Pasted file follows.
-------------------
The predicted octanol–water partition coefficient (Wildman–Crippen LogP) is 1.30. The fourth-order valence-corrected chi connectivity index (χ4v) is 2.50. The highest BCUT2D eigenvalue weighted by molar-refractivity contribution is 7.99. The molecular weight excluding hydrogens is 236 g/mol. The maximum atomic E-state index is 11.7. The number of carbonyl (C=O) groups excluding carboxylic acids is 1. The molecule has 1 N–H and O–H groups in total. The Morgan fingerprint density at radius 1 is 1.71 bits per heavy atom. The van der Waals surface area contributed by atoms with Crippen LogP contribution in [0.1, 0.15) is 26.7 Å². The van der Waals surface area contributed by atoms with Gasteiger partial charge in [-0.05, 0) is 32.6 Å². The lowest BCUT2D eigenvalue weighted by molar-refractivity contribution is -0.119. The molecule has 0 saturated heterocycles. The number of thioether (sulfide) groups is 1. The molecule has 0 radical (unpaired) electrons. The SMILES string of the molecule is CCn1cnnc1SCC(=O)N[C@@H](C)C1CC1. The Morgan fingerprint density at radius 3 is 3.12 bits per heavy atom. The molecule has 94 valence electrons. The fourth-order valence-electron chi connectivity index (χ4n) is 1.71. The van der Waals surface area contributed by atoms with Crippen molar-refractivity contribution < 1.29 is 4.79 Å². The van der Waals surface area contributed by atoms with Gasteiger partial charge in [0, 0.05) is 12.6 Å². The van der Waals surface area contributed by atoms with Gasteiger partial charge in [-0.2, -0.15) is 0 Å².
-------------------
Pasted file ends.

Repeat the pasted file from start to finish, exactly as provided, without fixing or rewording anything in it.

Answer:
The predicted octanol–water partition coefficient (Wildman–Crippen LogP) is 1.30. The fourth-order valence-corrected chi connectivity index (χ4v) is 2.50. The highest BCUT2D eigenvalue weighted by molar-refractivity contribution is 7.99. The molecular weight excluding hydrogens is 236 g/mol. The maximum atomic E-state index is 11.7. The number of carbonyl (C=O) groups excluding carboxylic acids is 1. The molecule has 1 N–H and O–H groups in total. The Morgan fingerprint density at radius 1 is 1.71 bits per heavy atom. The van der Waals surface area contributed by atoms with Crippen LogP contribution in [0.1, 0.15) is 26.7 Å². The van der Waals surface area contributed by atoms with Gasteiger partial charge in [-0.05, 0) is 32.6 Å². The lowest BCUT2D eigenvalue weighted by molar-refractivity contribution is -0.119. The molecule has 0 saturated heterocycles. The number of thioether (sulfide) groups is 1. The molecule has 0 radical (unpaired) electrons. The SMILES string of the molecule is CCn1cnnc1SCC(=O)N[C@@H](C)C1CC1. The Morgan fingerprint density at radius 3 is 3.12 bits per heavy atom. The molecule has 94 valence electrons. The fourth-order valence-electron chi connectivity index (χ4n) is 1.71. The van der Waals surface area contributed by atoms with Crippen molar-refractivity contribution < 1.29 is 4.79 Å². The van der Waals surface area contributed by atoms with Gasteiger partial charge in [0, 0.05) is 12.6 Å². The van der Waals surface area contributed by atoms with Gasteiger partial charge in [-0.2, -0.15) is 0 Å².